Hayworth had a wonderful experience making Cover Girl. "We had a sensational time with Gene and Phil," she later said. "I knew we had a rapport -- they were both so great to work with. It was a happy time. I didn't know we were doing anything special, but you knew it was going to be good because it felt good making it." As it happens, it was during production on this film that Hayworth married Orson Welles.

Throughout the movie, there isn't a moment where Hayworth doesn't look luminous. She is easily one of the most breathtaking women I've ever seen, and I always love watching her perform. She was a natural entertainer with unwavering charisma and sensuality. I just adore her in this movie. She was such a great match for Gene, too. Hayworth wound up being one of the six lucky women who danced with both Gene and Fred Astaire. Some sources even say that Astaire privately considered her his favorite partner.

As Danny, Kelly is terrific. It's a character that could easily be misunderstood as mopey and mean, but I see Danny as someone who deeply cares for another person and isn't quite sure how to handle the curveballs that are thrown at them. It becomes a messy situation, one where both parties are right but they're also a little wrong. Every character's motivations are understandable (except Coudair's -- his are kind of creepy).

Speaking about this film, Kelly's widow Patricia wrote that "Sometimes you will read accounts of Gene cutting the scenes of others in order to make himself shine and these don't read true to me at all. He knew that by surrounding himself by the best it only made him look better. I just ran across an essay by the great composer/arranger Saul Chaplin about his work with Gene on Cover Girl. He said, Gene 'discussed everything that he thought might affect the routine: the set, the other characters, the method of shooting, the plot of the film, and many other elements that I would have thought were irrelevant. As he spoke, I kept feeling more and more that he was going to be impossible to please. His parting words, however, allayed my fears and surprised me: 'Make Phil [Silvers] as funny as you can, and don't worry about me — I'll take care of myself.'"

Patricia also wrote that Gene had a marvelous time working with Silvers and Hayworth. (They can be seen pictured above messing around with Charles Vidor.) Interestingly enough, Gene would again play a character named Danny McGuire in 1980's Xanadu, thirty-six years after Cover Girl. And get this -- Xanadu's plot was inspired by Down to Earth!

I can't end this review without talking about Ms. Eve Arden. This woman is the definition of a tough cookie. With seemingly no effort, her characters could cut you down to size or build you back up. If you were her enemy, God help you; if you were her friend, you couldn't ask for anyone better to be by your side. Stonewall is the perfect Eve Arden role. She never fails to see through the bullshit of others and she isn't afraid to tell you exactly how she feels. In addition to her hilarious barbs and her wise point-of-view, Arden always looked gorgeous. Just try catching this woman looking anything less than exquisite. (You can't, it's impossible.)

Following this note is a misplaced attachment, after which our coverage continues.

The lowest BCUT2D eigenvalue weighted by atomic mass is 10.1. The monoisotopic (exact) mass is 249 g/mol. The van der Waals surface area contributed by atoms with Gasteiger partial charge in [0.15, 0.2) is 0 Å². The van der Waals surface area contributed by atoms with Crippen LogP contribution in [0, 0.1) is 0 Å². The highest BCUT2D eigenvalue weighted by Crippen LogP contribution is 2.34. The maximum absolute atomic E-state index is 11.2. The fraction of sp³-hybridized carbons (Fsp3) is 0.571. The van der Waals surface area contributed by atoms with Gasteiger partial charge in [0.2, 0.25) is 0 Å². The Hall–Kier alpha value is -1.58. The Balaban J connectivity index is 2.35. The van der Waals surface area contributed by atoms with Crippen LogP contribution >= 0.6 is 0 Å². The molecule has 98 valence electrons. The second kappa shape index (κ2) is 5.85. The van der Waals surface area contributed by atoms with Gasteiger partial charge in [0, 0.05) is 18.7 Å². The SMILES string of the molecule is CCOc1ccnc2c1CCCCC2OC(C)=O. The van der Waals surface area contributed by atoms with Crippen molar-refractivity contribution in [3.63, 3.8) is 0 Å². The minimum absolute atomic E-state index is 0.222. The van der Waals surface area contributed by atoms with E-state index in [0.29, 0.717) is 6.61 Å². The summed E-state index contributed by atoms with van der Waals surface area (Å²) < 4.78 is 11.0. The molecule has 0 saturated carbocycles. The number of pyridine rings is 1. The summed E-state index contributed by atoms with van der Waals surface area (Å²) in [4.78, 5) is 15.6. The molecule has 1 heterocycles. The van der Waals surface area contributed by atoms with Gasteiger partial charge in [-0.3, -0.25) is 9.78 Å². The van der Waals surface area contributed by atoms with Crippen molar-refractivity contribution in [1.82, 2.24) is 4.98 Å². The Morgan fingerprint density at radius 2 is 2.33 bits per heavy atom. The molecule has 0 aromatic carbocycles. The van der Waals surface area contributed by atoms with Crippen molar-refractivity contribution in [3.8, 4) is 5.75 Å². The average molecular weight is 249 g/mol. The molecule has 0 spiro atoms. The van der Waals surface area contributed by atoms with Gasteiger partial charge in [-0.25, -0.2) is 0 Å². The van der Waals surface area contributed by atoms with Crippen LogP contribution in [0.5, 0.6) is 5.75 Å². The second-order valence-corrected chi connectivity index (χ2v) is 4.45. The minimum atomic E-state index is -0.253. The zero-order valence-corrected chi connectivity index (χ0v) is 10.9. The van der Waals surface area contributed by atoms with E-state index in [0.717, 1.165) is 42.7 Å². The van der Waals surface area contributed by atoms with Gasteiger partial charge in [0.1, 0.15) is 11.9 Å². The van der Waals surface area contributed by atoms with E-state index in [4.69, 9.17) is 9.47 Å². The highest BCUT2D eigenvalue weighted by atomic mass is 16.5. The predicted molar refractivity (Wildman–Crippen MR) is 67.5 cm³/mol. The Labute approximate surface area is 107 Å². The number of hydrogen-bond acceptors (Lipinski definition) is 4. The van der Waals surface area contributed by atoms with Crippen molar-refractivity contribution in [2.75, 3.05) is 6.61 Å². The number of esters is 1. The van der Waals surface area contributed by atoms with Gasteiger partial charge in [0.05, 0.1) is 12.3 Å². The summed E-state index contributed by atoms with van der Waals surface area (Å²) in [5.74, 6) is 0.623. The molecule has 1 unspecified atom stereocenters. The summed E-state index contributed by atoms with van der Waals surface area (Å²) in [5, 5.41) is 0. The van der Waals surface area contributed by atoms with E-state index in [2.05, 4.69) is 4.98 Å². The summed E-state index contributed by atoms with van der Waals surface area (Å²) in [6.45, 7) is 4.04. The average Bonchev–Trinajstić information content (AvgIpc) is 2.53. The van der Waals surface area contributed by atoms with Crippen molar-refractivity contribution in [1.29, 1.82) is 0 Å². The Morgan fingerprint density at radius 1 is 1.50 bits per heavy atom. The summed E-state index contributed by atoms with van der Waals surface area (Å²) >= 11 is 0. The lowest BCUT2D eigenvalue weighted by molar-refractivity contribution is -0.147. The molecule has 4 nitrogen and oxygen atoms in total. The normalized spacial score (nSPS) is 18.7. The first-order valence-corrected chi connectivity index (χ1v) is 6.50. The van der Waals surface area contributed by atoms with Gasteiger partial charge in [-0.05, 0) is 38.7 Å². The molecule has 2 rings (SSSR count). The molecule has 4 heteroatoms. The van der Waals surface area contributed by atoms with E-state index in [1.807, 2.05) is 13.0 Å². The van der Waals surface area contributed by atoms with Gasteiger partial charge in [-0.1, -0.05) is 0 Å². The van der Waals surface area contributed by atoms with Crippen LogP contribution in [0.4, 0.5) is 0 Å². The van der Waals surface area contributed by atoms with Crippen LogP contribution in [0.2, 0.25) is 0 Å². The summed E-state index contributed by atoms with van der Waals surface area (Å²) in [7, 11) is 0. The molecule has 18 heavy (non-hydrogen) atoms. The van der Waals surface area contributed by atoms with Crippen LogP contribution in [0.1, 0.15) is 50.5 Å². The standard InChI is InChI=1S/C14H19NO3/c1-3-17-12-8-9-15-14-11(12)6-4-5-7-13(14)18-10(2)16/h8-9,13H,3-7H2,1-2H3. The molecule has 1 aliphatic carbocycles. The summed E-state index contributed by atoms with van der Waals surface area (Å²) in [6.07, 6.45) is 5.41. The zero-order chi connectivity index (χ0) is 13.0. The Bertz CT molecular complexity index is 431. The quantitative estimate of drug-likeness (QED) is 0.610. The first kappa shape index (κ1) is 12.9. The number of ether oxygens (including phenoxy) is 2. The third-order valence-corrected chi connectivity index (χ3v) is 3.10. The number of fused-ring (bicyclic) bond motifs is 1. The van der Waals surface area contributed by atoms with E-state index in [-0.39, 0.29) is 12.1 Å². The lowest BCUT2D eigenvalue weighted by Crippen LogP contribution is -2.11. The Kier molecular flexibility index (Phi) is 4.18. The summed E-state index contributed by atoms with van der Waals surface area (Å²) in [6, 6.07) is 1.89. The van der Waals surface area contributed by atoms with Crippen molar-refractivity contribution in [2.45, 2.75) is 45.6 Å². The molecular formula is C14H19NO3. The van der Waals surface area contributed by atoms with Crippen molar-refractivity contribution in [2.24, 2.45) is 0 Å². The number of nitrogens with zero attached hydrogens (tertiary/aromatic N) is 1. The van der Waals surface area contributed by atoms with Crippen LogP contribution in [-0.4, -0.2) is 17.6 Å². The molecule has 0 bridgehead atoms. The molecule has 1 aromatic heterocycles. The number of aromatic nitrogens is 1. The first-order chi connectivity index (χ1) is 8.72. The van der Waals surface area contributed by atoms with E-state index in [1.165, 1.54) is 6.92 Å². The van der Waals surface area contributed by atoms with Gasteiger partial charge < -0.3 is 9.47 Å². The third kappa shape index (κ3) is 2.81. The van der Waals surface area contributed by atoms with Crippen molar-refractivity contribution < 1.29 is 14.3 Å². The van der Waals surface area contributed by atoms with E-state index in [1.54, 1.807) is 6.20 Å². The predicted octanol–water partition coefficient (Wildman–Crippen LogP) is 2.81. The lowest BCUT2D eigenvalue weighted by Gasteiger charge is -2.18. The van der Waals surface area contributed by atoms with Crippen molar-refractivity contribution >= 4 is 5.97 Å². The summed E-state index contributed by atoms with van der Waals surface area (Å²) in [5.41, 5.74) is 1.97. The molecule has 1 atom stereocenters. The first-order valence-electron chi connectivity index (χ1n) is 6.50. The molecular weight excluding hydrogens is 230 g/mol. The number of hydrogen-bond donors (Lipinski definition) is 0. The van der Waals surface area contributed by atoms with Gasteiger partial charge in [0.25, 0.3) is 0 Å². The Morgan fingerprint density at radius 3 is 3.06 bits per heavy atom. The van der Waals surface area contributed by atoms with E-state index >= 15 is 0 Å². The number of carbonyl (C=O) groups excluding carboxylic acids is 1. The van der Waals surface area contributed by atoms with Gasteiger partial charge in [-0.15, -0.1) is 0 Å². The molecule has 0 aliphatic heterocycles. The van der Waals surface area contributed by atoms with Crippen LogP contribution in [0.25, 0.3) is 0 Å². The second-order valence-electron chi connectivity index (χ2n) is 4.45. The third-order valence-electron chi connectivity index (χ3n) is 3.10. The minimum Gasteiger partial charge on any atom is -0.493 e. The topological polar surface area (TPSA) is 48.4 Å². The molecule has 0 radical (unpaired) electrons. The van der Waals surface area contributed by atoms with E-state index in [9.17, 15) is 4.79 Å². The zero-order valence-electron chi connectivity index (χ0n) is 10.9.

An impressive musical with an astounding pedigree, Cover Girl is not to be missed!
































































































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This is my contribution to the Eve Arden Blogathon, a celebration of the fabulous comedienne. Check out the other entries here!

Comments

  1. The family copy of this movie belongs to my special needs son. He has been obsessed with this movie since he was a little kid (about 7). None of us mind because the Technicolor is mesmerizing, the alter-ego dance always impresses, Rita, and Long Ago and Far Away.

    Eve Arden, as always, makes the most of her part and the movie would be less, despite all its greatness, without her. This was a wonderful read and I'm so glad you thought of it for this blogathon occasion.

    PS: Come on, pearl!

    ReplyDelete
    Replies
    1. Thank you, Paddy! Eve Arden acted in so many wonderful films. I'm glad Cover Girl was one of them because it just wouldn't be the same without her. Your son has great taste!

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  2. Great post! I'm thinking I need to one day do a post on all the hats Arden wore throughout her career. These are fabulous!! I'm glad you took screenshots of all the magazine covers. I watched it on tv so I couldn't :)

    Thanks for participating in this Blogathon!!

    ReplyDelete
    Replies
    1. Thanks for hosting it! That would be a fabulous post! When I was watching this film for my post, it dawned on me that Arden always wore such outrageous, interesting things. I wonder if that was her influence or if designers did that to complement her role as the comedic sidekick...